Russia ready to settle Eurobond payment claims

(Bloomberg) – Russia’s Finance Ministry has said it is ready to settle claims over its 2022 Eurobonds that were found to have breached their terms after missing a $1.9 million interest payment, in an effort to avoid an insurance payout potentially worth billions of dollars.

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OPEC+ is expected to approve a modest increase in oil production at its monthly meeting on Thursday, as the Financial Times reported that Saudi Arabia is ready to increase supplies if Russian production falls due to sanctions.

The Pentagon says the new, longer-range rockets the US is supplying Ukraine will take three weeks of training to operate, as Moscow has warned the weapons could be used for attacks inside the territory. Russian. Slovakia and Poland have agreed to sell howitzers to Ukraine.

(See RSAN on the Bloomberg Terminal for the Russian sanctions dashboard.)

Key developments

  • Germany risks reclaiming ‘sick man’ status over Russia-China ties

  • US wavers over next Russia sanctions as divisive fears grow

  • Russia’s economy contracted in April amid sanctions

  • EU push for partial Russian oil ban delayed by Hungarian demands

  • Saudis ready to pump more oil if Russian production drops, FT says

  • Putin bets on Ukraine winning before its economy shuts down

Russia ready to settle claims on interest payments (10:00 a.m.)

Russia will review and, if necessary, settle claims by holders of its 2022 Eurobonds that additional interest payments are owed to them for the period between the maturity of the notes and the date of payment, the ministry said. of Finance of the country in a press release.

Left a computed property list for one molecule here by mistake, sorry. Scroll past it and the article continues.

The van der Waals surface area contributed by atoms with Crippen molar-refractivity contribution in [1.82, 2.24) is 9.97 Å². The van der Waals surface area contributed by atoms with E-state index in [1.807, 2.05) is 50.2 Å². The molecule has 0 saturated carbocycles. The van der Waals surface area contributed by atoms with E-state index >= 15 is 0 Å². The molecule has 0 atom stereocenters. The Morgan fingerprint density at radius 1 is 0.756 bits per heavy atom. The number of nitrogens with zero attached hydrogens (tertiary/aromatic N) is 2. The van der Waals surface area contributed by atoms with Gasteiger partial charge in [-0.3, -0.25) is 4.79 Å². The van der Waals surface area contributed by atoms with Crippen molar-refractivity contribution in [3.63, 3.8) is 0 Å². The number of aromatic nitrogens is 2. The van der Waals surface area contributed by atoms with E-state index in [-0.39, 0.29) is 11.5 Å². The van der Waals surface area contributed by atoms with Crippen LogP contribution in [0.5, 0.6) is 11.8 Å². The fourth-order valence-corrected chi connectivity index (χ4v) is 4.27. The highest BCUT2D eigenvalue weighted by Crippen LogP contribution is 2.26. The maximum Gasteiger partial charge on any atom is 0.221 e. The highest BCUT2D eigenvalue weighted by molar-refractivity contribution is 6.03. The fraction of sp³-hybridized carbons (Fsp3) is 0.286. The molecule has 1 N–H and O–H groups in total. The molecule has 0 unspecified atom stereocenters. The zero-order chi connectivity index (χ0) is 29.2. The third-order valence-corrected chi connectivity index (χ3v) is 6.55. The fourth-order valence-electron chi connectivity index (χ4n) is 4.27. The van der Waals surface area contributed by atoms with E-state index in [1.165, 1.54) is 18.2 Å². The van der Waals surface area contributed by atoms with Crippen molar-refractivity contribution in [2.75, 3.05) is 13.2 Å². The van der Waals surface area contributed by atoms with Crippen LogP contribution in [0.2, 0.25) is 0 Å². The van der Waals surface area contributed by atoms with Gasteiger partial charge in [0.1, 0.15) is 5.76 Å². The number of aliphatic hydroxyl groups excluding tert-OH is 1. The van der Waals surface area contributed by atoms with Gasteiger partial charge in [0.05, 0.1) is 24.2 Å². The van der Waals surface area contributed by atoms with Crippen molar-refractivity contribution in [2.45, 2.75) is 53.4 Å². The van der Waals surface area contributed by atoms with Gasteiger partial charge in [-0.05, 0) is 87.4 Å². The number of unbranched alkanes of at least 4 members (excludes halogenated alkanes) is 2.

The Ministry of Finance blamed foreign counterparties for the delay, which was called a “default” by the Credit Derivatives Determination Committee.

Russian missiles hit infrastructure near Polish border (9:47 a.m.)

Four Russian cruise missiles launched from the Black Sea struck railway infrastructure in the Lviv region near the Polish border on Wednesday, causing significant damage, regional governor Maksym Kozytskyi said in a statement on Facebook.

Five people were injured and many trains were delayed due to the strikes, he said. Ukraine depends on rail and road links with Poland for trade, arms deliveries and humanitarian aid.

Sberbank finds a buyer for the Swiss unit (9:33 a.m.)

The Swiss unit of Sberbank, Russia’s largest lender, has found a new buyer who faces no sanctions that could allow it to resume commodity trade financing in a few weeks, Le Temps reported. .

Sberbank (Switzerland) AG expects to complete the transaction within a week, the Swiss newspaper reported, citing an email to customers it had seen. A resumption of operations would be significant given that its Russian parent company is expected to be barred from access to the SWIFT international payments system under the latest wave of European Union sanctions.

Read more: Swiss unit of Sberbank finds new unauthorized buyer, says Le Temps

Fiji court delays US seizure of Russian superyacht (9:30 a.m.)

A US bid to seize a $325 million superyacht believed to be owned by sanctioned billionaire Suleiman Kerimov has been delayed by a Fijian court, after the boat’s registered owner won a temporary stay of a previous judgment. The Supreme Court is expected to rule on the appeal on June 7, when the stay will expire, according to the Pacific island nation’s prosecution office.

The showdown in Fiji is a preview of the kind of court battles that could unfold as countries like the United States, Spain and Germany go after the boats, villas and planes of Russian tycoons who have been listed on sanctions lists for their ties to President Vladimir Putin. . Already more than a dozen yachts worth more than $2.25 billion have been seized as part of the push, sparked by the invasion of Ukraine.